I have really great news to share in the wonderful world of teaching character…
The release of a new book is coming up very soon. It’s not another children’s book that teaches a lesson on character but a book for (drumroll please) educators! You may be wondering why I am so excited about this book. It’s because I know the author. I’ve been reading her blog for almost two years now and I have learned so much from her. Barbara Gruener, the author, is releasing her new book titled What’s Under YOUR Cape? SUPERHEROES of the Character Kind. Barbara is a character coach in Texas and writes for her amazing blog, The Corner on Character. You might also recognize her name because she wrote a parents guide to character in my book The Potato Chip Champ! Barbara and I have been working together on making a difference through our work for a few years now. Let’s learn more about Barbara and her new book in an author Q&A.
How can YOU get a copy of Barbara’s new book? You can enter to win an autographed copy at the end of this blog post or books are available for preorder:
Blog: The Corner on Character
Tell us a bit about your book and where it’s available.
What’s Under YOUR Cape? SUPERHEROES of the Character Kind is basically a quick guide to character-integration for elementary educators and parents alike. I’ve taken stories and strategies that have worked for me to connect with kids during my thirty-year-tenure as a teacher and counselor and I’ve put them all into one place. Using the acrostic SUPERHEROES, I’ve designated each chapter to showcase a virtue that superheroes young and old alike use to make the world a better place.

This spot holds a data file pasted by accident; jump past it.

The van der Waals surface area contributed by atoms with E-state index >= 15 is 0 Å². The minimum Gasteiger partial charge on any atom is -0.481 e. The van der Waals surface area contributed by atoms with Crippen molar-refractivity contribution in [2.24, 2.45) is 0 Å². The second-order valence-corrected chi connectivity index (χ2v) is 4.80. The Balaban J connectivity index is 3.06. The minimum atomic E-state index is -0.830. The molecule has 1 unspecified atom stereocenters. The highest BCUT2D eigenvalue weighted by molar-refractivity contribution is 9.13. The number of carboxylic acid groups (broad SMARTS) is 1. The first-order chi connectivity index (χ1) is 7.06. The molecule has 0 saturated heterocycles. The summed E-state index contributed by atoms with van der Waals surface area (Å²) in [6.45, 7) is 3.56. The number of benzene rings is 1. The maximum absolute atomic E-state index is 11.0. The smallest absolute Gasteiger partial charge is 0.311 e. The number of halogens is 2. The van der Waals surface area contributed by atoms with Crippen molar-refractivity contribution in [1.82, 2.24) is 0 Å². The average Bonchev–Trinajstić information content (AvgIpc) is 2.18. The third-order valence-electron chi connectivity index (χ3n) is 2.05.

What was the inspiration for your book?
The inspiration for my book was actually a dozen years in the making. I started speaking about character development after I attended a Character Development Seminar back in the Fall of 2000. After that training, I began to create and share character-development activities for our school’s website and then eventually my blog. Every time I conducted a workshop or delivered a keynote, without fail, someone would ask me if I had a book or where they could buy my book. My pat answer was that I have written a book but I’ve shared it for free online. I’d give out my website address and it seemed to satisfy.
But last October, when Marian Nelson from Nelson Publishing and Marketing sat in on one of my Character Education Partnership National Forum Sessions in DC, she didn’t ask if I had a book. She asked why I didn’t have a book and she wasn’t satisfied with my pat answer. We talked the following week and she helped me see how far we could extend my reach by putting some of my enrichment activities, ideas, and songs into print form. I set a goal for compiling a ‘best of’ book and sprinkling in some new content by New Year’s Eve so that we could have it ready to debut in the summer of 2014, and, sure enough, I finished my rough draft on December 31st around 8 pm.
Being your first book, tell us what was difficult in writing it?